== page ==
Judge Orders Bad Boys Bail Bonds to Stop Collecting on $38 Million from Unlawful Contracts in Class Action Suit

For Immediate Release

April 9, 2021

Media Contact

Sam Lew, 415-272-8022, slew@lccrsf.org

Lawyers’ Committee for Civil Rights of the SF Bay Area

***PRESS RELEASE***

Judge Orders Bad Boys Bail Bonds to Stop Collecting on $38 Million from Unlawful Contracts in Class Action Suit

ALAMEDA, CA — This afternoon, a California Superior Court judge granted a preliminary injunction in a class action suit by cosigners on Bad Boys Bail Bonds contracts.  The historic class action suit challenges Bad Boys’ long-standing practice of extracting huge sums of money from cosigners in violation of consumer protection laws.  

Judge Brad Seligman of the Alameda County Superior Court found that the class action suit against Bad Boys is likely to succeed, ordered Bad Boys to stop filing lawsuits against cosigners who did not receive notices required by California law, and ordered Bad Boys to stop any attempt to collect from them.  Since 2017, Bad Boys has issued over 18,000 bail bond contracts. The outstanding debt on those contracts totals nearly $34.5 million. Judge Seligman’s order stops Bad Boys from filing legal actions or engaging in any other debt collection efforts against people duped into cosigning Bad Boys’ bail agreements. 

 “The Court’s order lays bare Bad Boys Bail Bonds’ repeated violation of California’s consumer protection laws and their illegal exploitation of low-income people who use bail services and their loved ones,” said Elisa Della-Piana, Legal Director of the Lawyers’ Committee for Civil Rights of the San Francisco Bay Area. “The need for court intervention is a sign of systemic failure: Bail companies like Bad Boys will continue to exploit and extract wealth from those who are most vulnerable.”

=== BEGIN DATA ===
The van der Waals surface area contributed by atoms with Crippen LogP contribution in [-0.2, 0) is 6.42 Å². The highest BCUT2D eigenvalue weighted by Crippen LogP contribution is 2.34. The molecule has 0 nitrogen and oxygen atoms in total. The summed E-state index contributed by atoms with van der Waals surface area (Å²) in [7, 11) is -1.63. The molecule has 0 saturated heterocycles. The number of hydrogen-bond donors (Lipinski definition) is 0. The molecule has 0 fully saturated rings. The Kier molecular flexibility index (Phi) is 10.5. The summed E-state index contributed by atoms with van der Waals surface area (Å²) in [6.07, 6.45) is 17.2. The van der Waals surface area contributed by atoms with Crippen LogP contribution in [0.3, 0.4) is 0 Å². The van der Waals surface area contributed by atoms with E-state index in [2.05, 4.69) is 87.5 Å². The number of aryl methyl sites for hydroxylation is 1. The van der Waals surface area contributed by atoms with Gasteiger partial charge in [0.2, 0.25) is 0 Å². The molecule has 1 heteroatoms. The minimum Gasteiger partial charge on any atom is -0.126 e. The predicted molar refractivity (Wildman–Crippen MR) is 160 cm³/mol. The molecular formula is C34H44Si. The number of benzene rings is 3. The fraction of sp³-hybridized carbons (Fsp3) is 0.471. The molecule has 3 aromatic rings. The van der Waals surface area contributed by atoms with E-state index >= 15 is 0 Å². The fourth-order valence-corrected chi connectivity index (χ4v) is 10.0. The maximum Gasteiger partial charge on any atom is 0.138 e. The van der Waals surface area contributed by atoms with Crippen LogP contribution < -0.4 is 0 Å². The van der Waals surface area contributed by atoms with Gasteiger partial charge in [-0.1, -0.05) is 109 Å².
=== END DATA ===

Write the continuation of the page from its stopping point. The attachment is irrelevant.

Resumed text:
“Bad Boys Bail Bonds’ unlawful deception plunged me into debt and caused me tremendous pain after I bailed out a friend. Over months, they relentlessly threatened and harassed me, my mother, and my employer, claiming I had unpaid debt. The judge’s order is a tremendous relief for me and thousands of other Californians who have cosigned with Bad Boys,” said plaintiff Kiara Caldwell, who is represented by the Lawyers’ Committee for Civil Rights of the San Francisco Bay Area and Keker, Van Nest and Peters LLP. 

Bad Boys requires cosigners on its credit bail agreements to assume responsibility for the entire amount of bail bond premiums. Cosigners often believe that they need to only pay an upfront amount to bail their loved one out of jail, only to later find themselves saddled with thousands of dollars in bail debt. Bad Boys violated California consumer law by failing to inform Ms. Caldwell and others in her position about the true nature of the contracts they signed. 

“The Court’s order should be a wake-up call to California’s commercial bail bond industry,” said Niall Mackay Roberts, an associate with Keker, Van Nest & Peters LLP. “Bail bond companies like Bad Boys are not above the law. And the people they’ve been cheating, harassing, and stealing from are prepared to prove it.” 

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